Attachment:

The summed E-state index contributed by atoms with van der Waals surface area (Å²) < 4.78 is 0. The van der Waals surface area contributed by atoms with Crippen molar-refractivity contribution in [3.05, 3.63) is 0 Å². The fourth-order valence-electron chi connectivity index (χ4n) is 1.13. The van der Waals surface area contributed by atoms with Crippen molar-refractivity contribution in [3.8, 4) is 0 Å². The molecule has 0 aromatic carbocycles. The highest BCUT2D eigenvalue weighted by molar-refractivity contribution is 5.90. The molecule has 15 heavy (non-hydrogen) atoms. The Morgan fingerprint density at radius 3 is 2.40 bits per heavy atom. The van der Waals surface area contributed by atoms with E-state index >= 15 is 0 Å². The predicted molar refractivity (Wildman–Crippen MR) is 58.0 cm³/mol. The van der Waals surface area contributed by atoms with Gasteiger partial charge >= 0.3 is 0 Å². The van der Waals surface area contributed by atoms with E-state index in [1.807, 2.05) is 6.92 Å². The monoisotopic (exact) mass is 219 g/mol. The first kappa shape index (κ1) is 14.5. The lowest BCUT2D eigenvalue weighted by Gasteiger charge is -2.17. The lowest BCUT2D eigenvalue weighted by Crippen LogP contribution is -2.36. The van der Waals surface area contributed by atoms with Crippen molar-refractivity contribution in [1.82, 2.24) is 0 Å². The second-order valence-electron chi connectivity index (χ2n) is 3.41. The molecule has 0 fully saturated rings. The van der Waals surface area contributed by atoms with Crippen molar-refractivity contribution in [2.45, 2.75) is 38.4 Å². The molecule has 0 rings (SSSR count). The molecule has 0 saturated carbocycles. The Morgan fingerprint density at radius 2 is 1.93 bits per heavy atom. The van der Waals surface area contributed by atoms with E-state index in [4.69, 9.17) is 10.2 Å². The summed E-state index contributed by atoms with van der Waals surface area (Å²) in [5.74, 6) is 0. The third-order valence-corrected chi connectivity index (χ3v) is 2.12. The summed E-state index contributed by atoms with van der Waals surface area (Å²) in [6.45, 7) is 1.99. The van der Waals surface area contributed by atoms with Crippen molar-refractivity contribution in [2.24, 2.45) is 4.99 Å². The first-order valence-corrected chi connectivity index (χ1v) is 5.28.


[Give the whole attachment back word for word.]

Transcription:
The summed E-state index contributed by atoms with van der Waals surface area (Å²) < 4.78 is 0. The van der Waals surface area contributed by atoms with Crippen molar-refractivity contribution in [3.05, 3.63) is 0 Å². The fourth-order valence-electron chi connectivity index (χ4n) is 1.13. The van der Waals surface area contributed by atoms with Crippen molar-refractivity contribution in [3.8, 4) is 0 Å². The molecule has 0 aromatic carbocycles. The highest BCUT2D eigenvalue weighted by molar-refractivity contribution is 5.90. The molecule has 15 heavy (non-hydrogen) atoms. The Morgan fingerprint density at radius 3 is 2.40 bits per heavy atom. The van der Waals surface area contributed by atoms with E-state index >= 15 is 0 Å². The predicted molar refractivity (Wildman–Crippen MR) is 58.0 cm³/mol. The van der Waals surface area contributed by atoms with Gasteiger partial charge >= 0.3 is 0 Å². The van der Waals surface area contributed by atoms with E-state index in [1.807, 2.05) is 6.92 Å². The monoisotopic (exact) mass is 219 g/mol. The first kappa shape index (κ1) is 14.5. The lowest BCUT2D eigenvalue weighted by Gasteiger charge is -2.17. The lowest BCUT2D eigenvalue weighted by Crippen LogP contribution is -2.36. The van der Waals surface area contributed by atoms with Crippen molar-refractivity contribution in [1.82, 2.24) is 0 Å². The second-order valence-electron chi connectivity index (χ2n) is 3.41. The molecule has 0 fully saturated rings. The van der Waals surface area contributed by atoms with Crippen molar-refractivity contribution in [2.45, 2.75) is 38.4 Å². The molecule has 0 rings (SSSR count). The molecule has 0 saturated carbocycles. The Morgan fingerprint density at radius 2 is 1.93 bits per heavy atom. The van der Waals surface area contributed by atoms with E-state index in [4.69, 9.17) is 10.2 Å². The summed E-state index contributed by atoms with van der Waals surface area (Å²) in [5.74, 6) is 0. The third-order valence-corrected chi connectivity index (χ3v) is 2.12. The summed E-state index contributed by atoms with van der Waals surface area (Å²) in [6.45, 7) is 1.99. The van der Waals surface area contributed by atoms with Crippen molar-refractivity contribution in [2.24, 2.45) is 4.99 Å². The first-order valence-corrected chi connectivity index (χ1v) is 5.28.